As a public service then the next time such a debate comes up on one of these hideous anti-choice bills, I implore brave women legislators and hopefully a few men with backbone use one of the time-worn euphemisms for ladies’ nether regions such as hoo-ha, the Big V, quim, the nappy dugout, snapper, the pink canoe, Lady Jane, ya-ya, yum-yum or the vadge.
I thank you.
Monday, June 11, 2012 / 8:37 pm
How I spent my summer before it happened.
by Jim Washburn
Gosh, Jim, where have you been lately? Where is that bon vivant boulevardier who for so long seemed to grace every event with his bright wit and dingy smile? What’s with the Fortress of Solitude bit?
Well, I’ve been busy, on one front doing a spot of film feature writing for the Boston Globe newspaper, on another I’ve been selling guitars and sundry stuff on eBay, on yet another I’ve been trying to organize a museum exhibit I’m curating for the Fullerton Museum Center about Orange County in the 1970s, opening July 21 and titled, “Lay Down the Boogie: OC in the Disco Era,” and all the while I’ve been thinking about what I should be writing for FourStory, as, for example, the Lloyd Sippie saga nears its thrilling conclusion. A new chapter’s coming soon, really, and it’s chock full of death and Beatle boots.
Wednesday, June 6, 2012 / 1:17 pm
Tuesday night was a humdinger.
Among the topics of conversation I was having with my learned friend Harry this morning, ranging from the second season finale of Game of Thrones to the son of a departed ex-Black Panther friend of ours completing law school, he and I got to chatting about Ray Bradbury’s passing on Tuesday night. I mentioned that despite his success in portraying worlds beyond ours, he’d remained a pretty down-to-earth guy. It wasn’t too long ago, after a stroke, the non-car driving sci-fi master getting around in a wheelchair, that he would still go over to the Rancho-Palms library on Overland, near his home in the Cheviot Hills, and give a talk.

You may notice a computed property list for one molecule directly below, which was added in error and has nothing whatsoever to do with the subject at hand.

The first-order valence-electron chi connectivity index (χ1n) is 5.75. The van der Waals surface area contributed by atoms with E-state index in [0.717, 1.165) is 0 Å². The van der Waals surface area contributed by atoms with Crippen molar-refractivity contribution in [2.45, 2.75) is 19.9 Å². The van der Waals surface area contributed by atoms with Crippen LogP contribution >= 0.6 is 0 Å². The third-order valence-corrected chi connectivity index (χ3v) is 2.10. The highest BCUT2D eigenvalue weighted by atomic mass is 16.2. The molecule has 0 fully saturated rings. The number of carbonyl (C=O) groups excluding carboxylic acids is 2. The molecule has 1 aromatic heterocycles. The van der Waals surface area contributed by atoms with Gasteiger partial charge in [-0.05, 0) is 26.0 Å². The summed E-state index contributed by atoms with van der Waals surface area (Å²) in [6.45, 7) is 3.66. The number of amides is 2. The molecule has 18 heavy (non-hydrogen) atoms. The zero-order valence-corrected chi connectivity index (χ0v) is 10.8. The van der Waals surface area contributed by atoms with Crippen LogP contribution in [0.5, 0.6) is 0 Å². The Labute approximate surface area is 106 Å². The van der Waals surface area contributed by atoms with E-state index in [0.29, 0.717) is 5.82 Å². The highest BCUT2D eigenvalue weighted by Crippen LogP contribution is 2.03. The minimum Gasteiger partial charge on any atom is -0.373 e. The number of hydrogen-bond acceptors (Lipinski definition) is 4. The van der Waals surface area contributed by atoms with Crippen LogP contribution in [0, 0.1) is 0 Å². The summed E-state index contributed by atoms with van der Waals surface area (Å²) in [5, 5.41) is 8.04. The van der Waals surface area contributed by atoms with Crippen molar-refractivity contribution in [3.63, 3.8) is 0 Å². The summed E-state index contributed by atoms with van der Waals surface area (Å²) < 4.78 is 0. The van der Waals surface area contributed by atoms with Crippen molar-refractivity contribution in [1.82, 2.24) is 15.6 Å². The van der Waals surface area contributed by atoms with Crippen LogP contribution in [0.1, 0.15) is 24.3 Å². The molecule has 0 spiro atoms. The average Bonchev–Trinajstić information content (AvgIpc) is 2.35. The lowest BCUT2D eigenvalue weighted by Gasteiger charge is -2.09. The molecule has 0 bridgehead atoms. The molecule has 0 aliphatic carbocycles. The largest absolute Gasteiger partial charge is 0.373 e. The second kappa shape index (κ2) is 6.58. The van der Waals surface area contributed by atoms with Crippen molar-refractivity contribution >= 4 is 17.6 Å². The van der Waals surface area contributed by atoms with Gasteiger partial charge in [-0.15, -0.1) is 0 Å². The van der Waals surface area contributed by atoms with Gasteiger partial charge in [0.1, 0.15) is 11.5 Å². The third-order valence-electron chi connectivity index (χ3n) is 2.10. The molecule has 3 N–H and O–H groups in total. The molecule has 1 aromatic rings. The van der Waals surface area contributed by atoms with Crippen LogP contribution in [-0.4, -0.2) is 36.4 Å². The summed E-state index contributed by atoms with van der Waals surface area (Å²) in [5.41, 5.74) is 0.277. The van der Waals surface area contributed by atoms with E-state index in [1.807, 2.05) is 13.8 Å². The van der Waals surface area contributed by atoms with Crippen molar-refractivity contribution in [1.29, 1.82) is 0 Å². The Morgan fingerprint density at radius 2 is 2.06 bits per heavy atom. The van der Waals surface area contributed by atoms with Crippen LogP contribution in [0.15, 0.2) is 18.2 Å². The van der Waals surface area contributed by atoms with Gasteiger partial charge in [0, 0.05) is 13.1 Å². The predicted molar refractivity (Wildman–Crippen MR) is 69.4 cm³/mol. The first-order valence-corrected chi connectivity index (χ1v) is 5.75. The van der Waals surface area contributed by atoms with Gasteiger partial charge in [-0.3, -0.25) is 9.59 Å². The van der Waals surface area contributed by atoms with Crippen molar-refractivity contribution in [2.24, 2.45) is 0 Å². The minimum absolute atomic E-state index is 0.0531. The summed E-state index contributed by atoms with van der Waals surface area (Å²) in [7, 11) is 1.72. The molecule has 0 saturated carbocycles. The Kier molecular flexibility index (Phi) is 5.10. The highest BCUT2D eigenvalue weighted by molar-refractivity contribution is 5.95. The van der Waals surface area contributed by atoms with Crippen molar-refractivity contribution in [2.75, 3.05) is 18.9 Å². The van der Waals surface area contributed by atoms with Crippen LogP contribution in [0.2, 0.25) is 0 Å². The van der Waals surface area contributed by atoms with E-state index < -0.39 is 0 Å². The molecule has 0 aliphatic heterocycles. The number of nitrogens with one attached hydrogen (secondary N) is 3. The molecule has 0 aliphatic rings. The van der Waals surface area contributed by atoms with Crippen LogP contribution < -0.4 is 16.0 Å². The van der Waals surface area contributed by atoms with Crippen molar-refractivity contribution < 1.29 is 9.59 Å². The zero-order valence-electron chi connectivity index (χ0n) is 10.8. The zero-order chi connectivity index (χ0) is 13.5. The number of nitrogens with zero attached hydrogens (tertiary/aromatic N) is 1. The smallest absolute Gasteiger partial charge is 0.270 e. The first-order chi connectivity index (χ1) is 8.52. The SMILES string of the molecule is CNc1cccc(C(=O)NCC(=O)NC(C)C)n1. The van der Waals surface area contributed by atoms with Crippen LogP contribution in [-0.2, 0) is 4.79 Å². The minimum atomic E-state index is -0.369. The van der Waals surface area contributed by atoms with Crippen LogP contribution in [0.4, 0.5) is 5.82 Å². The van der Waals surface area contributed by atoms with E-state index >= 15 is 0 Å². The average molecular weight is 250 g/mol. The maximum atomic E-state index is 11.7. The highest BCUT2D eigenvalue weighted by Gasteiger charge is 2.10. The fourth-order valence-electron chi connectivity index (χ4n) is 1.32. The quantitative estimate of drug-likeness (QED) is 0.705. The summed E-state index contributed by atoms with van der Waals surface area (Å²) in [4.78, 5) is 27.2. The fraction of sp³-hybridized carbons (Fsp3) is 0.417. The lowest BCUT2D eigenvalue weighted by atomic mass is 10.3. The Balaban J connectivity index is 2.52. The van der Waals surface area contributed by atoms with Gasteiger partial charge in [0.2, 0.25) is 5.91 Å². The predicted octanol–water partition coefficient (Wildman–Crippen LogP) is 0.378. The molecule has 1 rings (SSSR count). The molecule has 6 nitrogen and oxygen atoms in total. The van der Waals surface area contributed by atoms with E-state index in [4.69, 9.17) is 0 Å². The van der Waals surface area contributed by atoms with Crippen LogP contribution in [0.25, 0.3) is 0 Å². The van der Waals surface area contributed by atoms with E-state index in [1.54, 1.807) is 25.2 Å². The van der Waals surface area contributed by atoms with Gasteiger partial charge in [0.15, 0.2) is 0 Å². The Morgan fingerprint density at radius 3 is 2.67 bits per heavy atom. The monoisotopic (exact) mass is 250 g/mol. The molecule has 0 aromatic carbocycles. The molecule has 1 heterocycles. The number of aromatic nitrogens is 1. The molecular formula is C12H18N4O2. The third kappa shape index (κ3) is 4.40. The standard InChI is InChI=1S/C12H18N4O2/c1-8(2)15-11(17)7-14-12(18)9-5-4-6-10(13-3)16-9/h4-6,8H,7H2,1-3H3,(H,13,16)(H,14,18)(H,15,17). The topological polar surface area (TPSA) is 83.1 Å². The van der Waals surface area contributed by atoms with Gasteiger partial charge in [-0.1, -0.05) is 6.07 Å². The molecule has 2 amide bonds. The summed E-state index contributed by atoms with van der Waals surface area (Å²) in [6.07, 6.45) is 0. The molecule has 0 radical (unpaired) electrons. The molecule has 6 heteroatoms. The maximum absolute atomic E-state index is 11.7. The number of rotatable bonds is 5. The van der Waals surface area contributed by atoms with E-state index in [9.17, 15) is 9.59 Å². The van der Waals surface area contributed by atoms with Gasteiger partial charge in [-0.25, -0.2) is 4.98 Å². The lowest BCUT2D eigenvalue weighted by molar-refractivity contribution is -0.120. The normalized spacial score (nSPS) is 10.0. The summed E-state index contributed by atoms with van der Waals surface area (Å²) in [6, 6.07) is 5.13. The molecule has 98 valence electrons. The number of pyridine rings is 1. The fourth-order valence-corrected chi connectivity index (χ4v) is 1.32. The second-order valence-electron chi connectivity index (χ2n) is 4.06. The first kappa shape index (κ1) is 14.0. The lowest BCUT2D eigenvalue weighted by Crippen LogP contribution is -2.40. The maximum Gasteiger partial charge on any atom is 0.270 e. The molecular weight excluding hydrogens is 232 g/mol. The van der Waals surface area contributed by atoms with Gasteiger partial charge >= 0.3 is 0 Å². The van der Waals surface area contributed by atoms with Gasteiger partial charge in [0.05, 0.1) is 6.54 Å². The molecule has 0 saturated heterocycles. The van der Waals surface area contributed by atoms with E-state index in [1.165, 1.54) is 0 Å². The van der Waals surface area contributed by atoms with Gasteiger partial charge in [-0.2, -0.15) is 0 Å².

I was happy that he’d signed a 50th anniversary copy of his classic tale of books and ideas Fahrenheit 451 to my daughter and my paperback Tomorrow Midnight, a collection of eight of the EC adaptations of his short stories in comics form from the ‘50s. Wally Wood’s art on “There Will Come Soft Rains,” in the book knocked me out then and still does now. In the story an automated house continues putting on the stove, the climate control in various rooms and on and on after a nuclear strike; the family is just a shaped charred shadow on one of the walls.
My buddy mentioned that while Bradbury, who not unlike fellow visionary writer Robert A. Heinlein was a conservative (I was mildly shocked years ago when Bradbury was on the first incarnation of Bill Mahr’s show on ABC that the writer who penned The Wonderful Ice Cream Suit film set in East L.A., and he railed about shutting down the borders to the undocumented), would be remembered for the aforementioned Fahrenheit 451, The Martian Chronicles, The Illustrated Man or Something Wicked This Way Comes, for him it was his October County collection of short stories. That “The Emissary” and “The Small Assassin,” wherein a new mother becomes convinced her baby is out to kill her, were, like the Rains one for me, were stories that had stayed with him all these years later.
About 15 years ago, Harry who is an industrial air conditioning technician, was entering a large mall on a service call. He sees Bradbury coming out of some store in his shorts and stops him to say hello and tell him the stories in October County scared the shit out of him. Bradbury smiled and thanked him.
As this past Tuesday marked Bradbury’s passing, and that’s a sad thing, this past Tuesday the low numbers of voters who turned out at the polls in California rejected the batshit crazy, paranoid, dentist-lawyer, Queen of the Birthers, Orly Taitz for senate. And that’s a good thing. Talking about something wicked, I didn’t realize Taitz had thrown her tin foil hat in the ring until I looked though my sample ballot to mark it up as few days ago. I guess she figured that among all the 23 others seeking to unseat incumbent senator Diane Feinstein, she had name recognition, for good and mostly ill to my way of thinking, and that might carry her to a runoff.
It didn’t and apparently she’d already posted how the corrupt California Republican party board members had been part of a sham endorsement process in favor of Elizabeth Emkin, who got the nod. I almost voted for her just to have her on the stump going on about Obama’s birth certificate, taxes and the loss of our precious body fluids.
As Ray Bradbury said, apropos of the limited mind of Taitz, “There are worse crimes than burning books. One of them in not reading them.”
Tuesday, June 5, 2012 / 2:38 pm